Let’s face it; over the never-ending stretches of time from your gaming birth to right now, there have been many games that have been cast into the shadows that you may or may not have heard of from various websites or friends. To call them niche games would be a bit too out of place for these kinds of games weren’t readily available to everyone whether its because of localization problems or lack of interest, so a more appropriate term like "forgotten game" sounds a bit more suitable. With the DS and the PSP being the forefront of what should be termed "classic gaming rebirth", with titles like Front Mission, Castlevania Dracula X, and Final Fantasy (again) receiving a remake with lovely new features, there are just some games out there wandering in the silence waiting to come out and get the recognition they should have deserved. For all we know, that may just happen. It seems now-a-days that many developers are walking along the "remake" path looking to make an easy bang for their buck. Examples of this include Capcom’s beautiful upgrade ports of Mega Man X and Mega Man along with Street Fighter Alpha 3 and Ultimate Ghosts’n’Goblins; and considering how current gen console cost a lot to develop for, with little exception of the Nintendo Wii, what beter way to ring in cash than to resort to remakes!
Besides, it’d be nice if such classics were remade/upgraded. For most of us who grew up with gaming since its down, whether that be in the 70s, 80s, or early 90s, nostalgia is nice every now and then. Onward!
Terranigma [Tenchi Souzou in Japan]
Publisher: Enix [JPN], Nintendo [EU]
Released: 10/20/1995 [JPN], 12/19/1996 [EU]
Some of you may not be familiar with Terranigma while some of you may have already played the game via its official European release or by special means; but for many of those who’ve played Terranigma, this game alone holds a very special place in their hearts. Considered to be the finale in what fans have dubbed the "Soul trilogy", with Soul Blazer being the first game and Illusion of Gaia being the second game, Terranigma tells the epic tale of a boy named Ark who sets out to revitalize the outside world after opening a door within his hometown of Crysta that was never meant to be opened in the first place. The idea of revitalizing the outside world sounds a bit odd, but in every since its Biblical of what Noah was asked to do. Terranigma’s gameplay was highly similar to that of Illusion of Gaia where players could perform attacks dependent on whether Ark is running, walking, or jumping, and the game always kept a constant top-down view of the world. When walking on the main map, the map would appear in spherical form, alluding to the spherical shape of Earth.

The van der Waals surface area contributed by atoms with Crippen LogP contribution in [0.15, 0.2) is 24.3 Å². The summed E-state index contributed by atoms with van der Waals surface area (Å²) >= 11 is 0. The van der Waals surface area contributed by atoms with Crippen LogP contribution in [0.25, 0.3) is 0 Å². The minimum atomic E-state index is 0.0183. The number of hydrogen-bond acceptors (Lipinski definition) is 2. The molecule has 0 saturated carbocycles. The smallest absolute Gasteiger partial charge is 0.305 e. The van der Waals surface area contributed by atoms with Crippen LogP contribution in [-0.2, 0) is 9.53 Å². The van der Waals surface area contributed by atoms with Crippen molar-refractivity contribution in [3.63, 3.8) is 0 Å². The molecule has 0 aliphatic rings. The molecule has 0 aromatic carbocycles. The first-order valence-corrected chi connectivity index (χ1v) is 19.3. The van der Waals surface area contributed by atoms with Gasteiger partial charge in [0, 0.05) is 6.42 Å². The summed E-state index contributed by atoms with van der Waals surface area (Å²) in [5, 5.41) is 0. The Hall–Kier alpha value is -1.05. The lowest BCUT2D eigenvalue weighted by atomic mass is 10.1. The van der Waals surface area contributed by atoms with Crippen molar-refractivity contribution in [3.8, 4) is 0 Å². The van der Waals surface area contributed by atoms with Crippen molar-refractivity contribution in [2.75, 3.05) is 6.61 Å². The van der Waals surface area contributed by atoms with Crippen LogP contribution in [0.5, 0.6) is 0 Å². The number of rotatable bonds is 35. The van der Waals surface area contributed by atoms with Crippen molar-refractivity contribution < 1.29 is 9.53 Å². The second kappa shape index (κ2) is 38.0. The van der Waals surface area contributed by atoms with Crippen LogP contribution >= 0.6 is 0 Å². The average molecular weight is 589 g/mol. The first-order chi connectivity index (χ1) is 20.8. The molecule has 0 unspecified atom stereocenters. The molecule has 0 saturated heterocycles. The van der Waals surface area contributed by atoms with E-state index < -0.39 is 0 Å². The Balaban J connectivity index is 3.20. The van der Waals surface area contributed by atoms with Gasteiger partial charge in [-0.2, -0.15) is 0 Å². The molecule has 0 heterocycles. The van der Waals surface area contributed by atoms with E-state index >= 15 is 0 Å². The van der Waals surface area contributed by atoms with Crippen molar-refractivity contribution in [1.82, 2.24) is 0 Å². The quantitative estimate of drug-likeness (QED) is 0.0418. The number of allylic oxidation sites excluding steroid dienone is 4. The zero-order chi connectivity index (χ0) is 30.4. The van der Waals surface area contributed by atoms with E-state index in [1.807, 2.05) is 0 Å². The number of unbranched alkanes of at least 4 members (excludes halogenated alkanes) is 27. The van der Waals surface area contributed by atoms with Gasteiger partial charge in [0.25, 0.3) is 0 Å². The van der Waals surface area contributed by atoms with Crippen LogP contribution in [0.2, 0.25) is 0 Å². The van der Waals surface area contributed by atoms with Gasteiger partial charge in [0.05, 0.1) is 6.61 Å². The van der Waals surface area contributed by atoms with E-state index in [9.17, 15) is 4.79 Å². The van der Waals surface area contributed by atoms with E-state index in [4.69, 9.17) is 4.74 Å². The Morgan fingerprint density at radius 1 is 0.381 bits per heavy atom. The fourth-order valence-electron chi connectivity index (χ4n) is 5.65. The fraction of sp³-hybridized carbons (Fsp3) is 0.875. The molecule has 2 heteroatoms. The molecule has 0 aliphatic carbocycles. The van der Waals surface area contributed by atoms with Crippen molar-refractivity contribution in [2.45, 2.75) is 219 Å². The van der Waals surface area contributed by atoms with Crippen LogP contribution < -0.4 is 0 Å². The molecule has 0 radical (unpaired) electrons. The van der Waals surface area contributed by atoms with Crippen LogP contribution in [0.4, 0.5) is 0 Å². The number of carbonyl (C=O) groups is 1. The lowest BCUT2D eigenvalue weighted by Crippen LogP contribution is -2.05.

Everything about Terranigma wreaks of supreme spirituality and philosophy, and its no wonder that a game like this holds a special place in many fan’s hearts. Of course should Enix, now Square-Enix, decide to bring this game back from the grave, perhaps they can grace us with enhanced remakes of Soul Blazer and Illusion of Gaia, all released on one UMD or DS cartrdige. Wouldn’t that be nice? If Castlevania: Dracula X can receive a nice PSP upgrade featuring its original PC-Engine (better known as Castlevania: Rondo of Blood) version and a straight port of Symphony of the Night with a much more coherent translation, why not do the same with Terranigma? Square-Enix can call it "The Soul Trilogy".
Radical Dreamers: Le Trésor Interdit (The Forbidden Treasure)
Publisher and Developer: Squaresoft
Released: 6/1/1996 via Satellaview add-on for Super Famicom